From comments on my blog and conversations with friends and family in the UK, I know that there is a persistent myth about my country in many a head: Germany has a reliable public transport system with trains running like a well-oiled machine all over the country.
Sorry, folks - that is but a myth, and has not been true for a long time (if ever).Let me fill you in with a tiny bit of history: In the 1990s, what used to be the Deutsche Bundesbahn (German Federal Railyway) was transformed from being an agency (staffed by civil servants) to a cluster of companies (still state-owned, but staffed by employees). It is to this day that this is seen as the start of the decline of the formerly reliable service provider. Many regional train lines were completely privatised.
I was born in 1968, and so for my entire childhood and youth was familiar with trains and stations being run and staffed by civil servants. Train trips were not an everyday thing for me back then, but when they did happen, I remember them as exciting. In my memory, there are no massive delays or any other hiccups in such journeys.
Only when in 1992 I took a job outside my hometown did I start to use public transport on a daily basis. Two years later, the transformation from civil agency to enterprise had begun, and trains (both local and long distance) had started to run less efficiently and with occasional delays.
This has been getting worse ever since. Year by year, Deutsche Bahn (as it is now called, or simply "Bahn") publish their statistics on punctuality. For long distance trains, only about 70 % of trains are punctual - and keep in mind that "punctual" for their statistics means anything up to six minutes behind schedule. In my eyes, that is not punctual; often enough, I have only seven minutes to change trains, and if those seven minutes are curtailed even just by one or two minutes, it can be a problem to catch the connection, especially when you have to cross a large station moving from platform 16 to platform 2 with lots of people and their luggage trying to do the same.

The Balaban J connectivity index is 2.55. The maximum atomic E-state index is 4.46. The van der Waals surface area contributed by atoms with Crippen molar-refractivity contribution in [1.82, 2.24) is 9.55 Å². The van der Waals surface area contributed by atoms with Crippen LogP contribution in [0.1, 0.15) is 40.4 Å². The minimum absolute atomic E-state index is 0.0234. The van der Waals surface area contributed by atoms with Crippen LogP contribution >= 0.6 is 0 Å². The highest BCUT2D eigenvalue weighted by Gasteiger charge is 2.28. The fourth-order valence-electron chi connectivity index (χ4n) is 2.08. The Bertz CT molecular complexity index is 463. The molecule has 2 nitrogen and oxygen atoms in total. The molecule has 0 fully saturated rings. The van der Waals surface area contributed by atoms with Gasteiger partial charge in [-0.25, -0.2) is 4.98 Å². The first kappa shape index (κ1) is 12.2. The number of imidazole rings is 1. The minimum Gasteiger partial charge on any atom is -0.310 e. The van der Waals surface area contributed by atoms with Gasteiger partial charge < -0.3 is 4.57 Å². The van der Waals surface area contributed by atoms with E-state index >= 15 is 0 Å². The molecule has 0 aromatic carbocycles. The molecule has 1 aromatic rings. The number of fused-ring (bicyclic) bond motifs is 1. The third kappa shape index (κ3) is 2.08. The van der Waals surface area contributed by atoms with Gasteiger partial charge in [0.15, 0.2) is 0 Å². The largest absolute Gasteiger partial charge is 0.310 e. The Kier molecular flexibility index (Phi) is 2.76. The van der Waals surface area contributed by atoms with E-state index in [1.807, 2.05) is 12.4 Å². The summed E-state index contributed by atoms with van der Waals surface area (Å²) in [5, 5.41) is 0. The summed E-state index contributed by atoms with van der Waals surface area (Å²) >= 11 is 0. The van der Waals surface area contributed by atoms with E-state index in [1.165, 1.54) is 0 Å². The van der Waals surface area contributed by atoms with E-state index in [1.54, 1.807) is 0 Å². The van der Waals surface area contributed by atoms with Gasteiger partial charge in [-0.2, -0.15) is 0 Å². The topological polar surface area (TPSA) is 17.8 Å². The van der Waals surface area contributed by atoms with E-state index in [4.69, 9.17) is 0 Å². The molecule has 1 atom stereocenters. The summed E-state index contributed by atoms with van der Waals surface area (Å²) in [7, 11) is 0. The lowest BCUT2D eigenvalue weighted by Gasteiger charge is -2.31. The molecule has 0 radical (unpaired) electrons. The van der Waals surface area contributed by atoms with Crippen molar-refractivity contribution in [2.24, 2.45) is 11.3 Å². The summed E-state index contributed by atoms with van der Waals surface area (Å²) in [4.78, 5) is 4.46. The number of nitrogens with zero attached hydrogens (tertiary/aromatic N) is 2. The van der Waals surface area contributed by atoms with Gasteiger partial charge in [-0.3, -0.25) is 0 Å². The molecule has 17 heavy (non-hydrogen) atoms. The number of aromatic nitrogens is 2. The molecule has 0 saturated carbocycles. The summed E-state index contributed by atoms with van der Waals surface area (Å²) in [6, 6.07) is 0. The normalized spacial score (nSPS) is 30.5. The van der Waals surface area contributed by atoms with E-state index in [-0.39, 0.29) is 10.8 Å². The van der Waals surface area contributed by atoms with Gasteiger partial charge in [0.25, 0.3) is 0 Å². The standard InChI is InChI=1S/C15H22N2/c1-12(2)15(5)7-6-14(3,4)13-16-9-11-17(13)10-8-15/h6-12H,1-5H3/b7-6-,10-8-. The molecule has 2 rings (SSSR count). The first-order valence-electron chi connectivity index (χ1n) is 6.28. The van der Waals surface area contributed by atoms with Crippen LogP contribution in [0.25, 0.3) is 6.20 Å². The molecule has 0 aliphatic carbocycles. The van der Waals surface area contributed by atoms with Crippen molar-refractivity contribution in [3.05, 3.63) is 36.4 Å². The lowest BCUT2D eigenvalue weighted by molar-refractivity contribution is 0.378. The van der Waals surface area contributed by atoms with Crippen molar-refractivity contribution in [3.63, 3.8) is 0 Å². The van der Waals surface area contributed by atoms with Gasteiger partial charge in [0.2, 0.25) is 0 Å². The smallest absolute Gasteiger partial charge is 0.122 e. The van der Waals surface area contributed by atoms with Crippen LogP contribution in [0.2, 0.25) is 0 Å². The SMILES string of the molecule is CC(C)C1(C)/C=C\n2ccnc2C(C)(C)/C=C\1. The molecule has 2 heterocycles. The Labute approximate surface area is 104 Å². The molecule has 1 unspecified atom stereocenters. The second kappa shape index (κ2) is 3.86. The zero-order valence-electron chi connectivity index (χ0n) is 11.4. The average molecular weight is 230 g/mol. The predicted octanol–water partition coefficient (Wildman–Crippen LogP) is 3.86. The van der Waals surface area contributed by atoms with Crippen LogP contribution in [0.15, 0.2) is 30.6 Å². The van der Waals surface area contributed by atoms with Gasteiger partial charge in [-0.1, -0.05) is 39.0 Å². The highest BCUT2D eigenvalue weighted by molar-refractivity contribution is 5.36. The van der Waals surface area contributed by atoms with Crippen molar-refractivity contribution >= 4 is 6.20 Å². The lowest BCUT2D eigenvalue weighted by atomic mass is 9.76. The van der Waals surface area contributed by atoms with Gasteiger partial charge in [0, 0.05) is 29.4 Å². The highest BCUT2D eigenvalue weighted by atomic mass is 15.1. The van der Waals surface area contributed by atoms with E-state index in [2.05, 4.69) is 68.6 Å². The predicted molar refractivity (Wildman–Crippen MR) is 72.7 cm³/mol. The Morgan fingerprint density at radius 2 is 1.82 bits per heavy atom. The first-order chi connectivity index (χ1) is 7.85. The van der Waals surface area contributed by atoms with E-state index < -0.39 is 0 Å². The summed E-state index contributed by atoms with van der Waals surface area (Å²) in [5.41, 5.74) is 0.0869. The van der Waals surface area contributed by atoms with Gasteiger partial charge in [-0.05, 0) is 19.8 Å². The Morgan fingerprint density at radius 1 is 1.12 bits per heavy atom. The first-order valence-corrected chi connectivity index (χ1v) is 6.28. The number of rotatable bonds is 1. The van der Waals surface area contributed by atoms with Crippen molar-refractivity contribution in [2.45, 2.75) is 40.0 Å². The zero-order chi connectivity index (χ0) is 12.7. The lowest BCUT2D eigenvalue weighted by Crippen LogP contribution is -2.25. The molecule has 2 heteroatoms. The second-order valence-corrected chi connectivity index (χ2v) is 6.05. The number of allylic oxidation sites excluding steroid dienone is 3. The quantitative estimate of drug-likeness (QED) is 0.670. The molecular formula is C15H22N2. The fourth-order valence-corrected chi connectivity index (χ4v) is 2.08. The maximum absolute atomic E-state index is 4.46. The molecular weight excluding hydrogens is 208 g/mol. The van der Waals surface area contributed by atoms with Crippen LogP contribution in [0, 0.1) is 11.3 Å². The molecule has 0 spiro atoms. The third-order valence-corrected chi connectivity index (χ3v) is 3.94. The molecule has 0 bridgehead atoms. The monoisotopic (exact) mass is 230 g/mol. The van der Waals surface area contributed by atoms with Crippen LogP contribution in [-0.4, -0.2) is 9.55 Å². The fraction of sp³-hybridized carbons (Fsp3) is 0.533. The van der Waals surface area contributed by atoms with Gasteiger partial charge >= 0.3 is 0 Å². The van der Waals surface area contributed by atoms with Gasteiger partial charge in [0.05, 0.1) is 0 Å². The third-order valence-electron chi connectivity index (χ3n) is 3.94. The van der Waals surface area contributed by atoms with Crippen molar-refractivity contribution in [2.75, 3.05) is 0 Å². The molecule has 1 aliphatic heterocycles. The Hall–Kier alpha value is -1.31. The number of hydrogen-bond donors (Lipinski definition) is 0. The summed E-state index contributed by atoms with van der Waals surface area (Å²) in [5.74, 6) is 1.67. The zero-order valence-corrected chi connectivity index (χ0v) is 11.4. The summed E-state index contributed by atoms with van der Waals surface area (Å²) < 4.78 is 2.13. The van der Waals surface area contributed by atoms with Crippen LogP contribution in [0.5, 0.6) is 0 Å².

Sticking to their own timetable is not the Bahn's only problem. Trains are often running without one or two of their planned carriages, meaning that if you have booked a seat in a particular coach, you may be left without a seat and lose money. Claiming a refund is a lengthy and cumbersome process, and people often decide against it.
At other times, trains are not just late but completely cancelled, or because of their delay, someone somewhere decides to skip two or three stops to make up for the lost time. That happened to me not long ago, and of course I learned of that only at the last minute so that I had to completely re-plan my trip (and lost my booked seat).
Some of the trains are old, but even the new ones keep having technical issues: doors that do not open, air conditioning or toilets that do not work and so on. On trains with a bistro (I hesitate to call it restaurant), it is not unusual for them to run out of basic provisions such as milk, which many passengers want in their coffee. The latter seems a minor issue, but is just one more sign of how much is not in order in this large enterprise - a consequence of decades of saving on staff and not investing properly in infrastructure.
There are plans to improve (there have always been), but real improvements remain to be seen.
One part of the Bahn I can not complain about is their staff: Whenever I have occasion to observe them at work (on a train, at a station or on the phone), they are very friendly and try their best to help. I wouldn't want their job, as I know they have to deal with a lot - unfriendly passengers blaming them wrongly for a delay is an everyday thing for them, and sometimes anger turns to aggression.
So, have I managed now to dispel that myth?
Anyway, wish me good luck for tonight's trip from Ludwigsburg to Offenburg!